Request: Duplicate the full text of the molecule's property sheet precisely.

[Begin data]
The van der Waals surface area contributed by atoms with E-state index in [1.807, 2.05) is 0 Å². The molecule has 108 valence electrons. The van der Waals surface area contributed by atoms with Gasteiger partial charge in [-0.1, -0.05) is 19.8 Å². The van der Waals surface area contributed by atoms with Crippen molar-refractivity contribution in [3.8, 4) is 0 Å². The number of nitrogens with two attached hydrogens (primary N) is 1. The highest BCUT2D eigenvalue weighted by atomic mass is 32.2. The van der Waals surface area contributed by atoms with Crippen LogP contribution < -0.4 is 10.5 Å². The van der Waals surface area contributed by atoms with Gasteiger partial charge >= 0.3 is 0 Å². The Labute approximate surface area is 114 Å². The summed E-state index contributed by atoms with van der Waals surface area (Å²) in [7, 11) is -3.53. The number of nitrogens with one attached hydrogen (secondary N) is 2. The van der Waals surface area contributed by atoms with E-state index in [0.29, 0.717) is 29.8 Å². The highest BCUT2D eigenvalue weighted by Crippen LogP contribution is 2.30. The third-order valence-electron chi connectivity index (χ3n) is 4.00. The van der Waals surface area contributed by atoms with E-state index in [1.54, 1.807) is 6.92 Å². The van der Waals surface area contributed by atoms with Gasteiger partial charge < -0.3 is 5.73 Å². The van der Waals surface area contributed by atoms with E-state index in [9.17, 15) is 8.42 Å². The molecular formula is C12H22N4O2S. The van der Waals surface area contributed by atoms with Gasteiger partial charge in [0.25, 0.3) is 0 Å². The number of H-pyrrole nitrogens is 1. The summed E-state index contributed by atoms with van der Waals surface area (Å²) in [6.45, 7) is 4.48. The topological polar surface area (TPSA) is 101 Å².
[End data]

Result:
The van der Waals surface area contributed by atoms with E-state index in [1.807, 2.05) is 0 Å². The molecule has 108 valence electrons. The van der Waals surface area contributed by atoms with Gasteiger partial charge in [-0.1, -0.05) is 19.8 Å². The van der Waals surface area contributed by atoms with Crippen molar-refractivity contribution in [3.8, 4) is 0 Å². The number of nitrogens with two attached hydrogens (primary N) is 1. The highest BCUT2D eigenvalue weighted by atomic mass is 32.2. The van der Waals surface area contributed by atoms with Crippen LogP contribution < -0.4 is 10.5 Å². The van der Waals surface area contributed by atoms with Gasteiger partial charge >= 0.3 is 0 Å². The Labute approximate surface area is 114 Å². The summed E-state index contributed by atoms with van der Waals surface area (Å²) in [7, 11) is -3.53. The number of nitrogens with one attached hydrogen (secondary N) is 2. The van der Waals surface area contributed by atoms with E-state index in [0.29, 0.717) is 29.8 Å². The highest BCUT2D eigenvalue weighted by Crippen LogP contribution is 2.30. The third-order valence-electron chi connectivity index (χ3n) is 4.00. The van der Waals surface area contributed by atoms with E-state index in [1.54, 1.807) is 6.92 Å². The van der Waals surface area contributed by atoms with Gasteiger partial charge < -0.3 is 5.73 Å². The van der Waals surface area contributed by atoms with E-state index in [9.17, 15) is 8.42 Å². The molecular formula is C12H22N4O2S. The van der Waals surface area contributed by atoms with Gasteiger partial charge in [0.25, 0.3) is 0 Å². The number of H-pyrrole nitrogens is 1. The summed E-state index contributed by atoms with van der Waals surface area (Å²) in [6.45, 7) is 4.48. The topological polar surface area (TPSA) is 101 Å².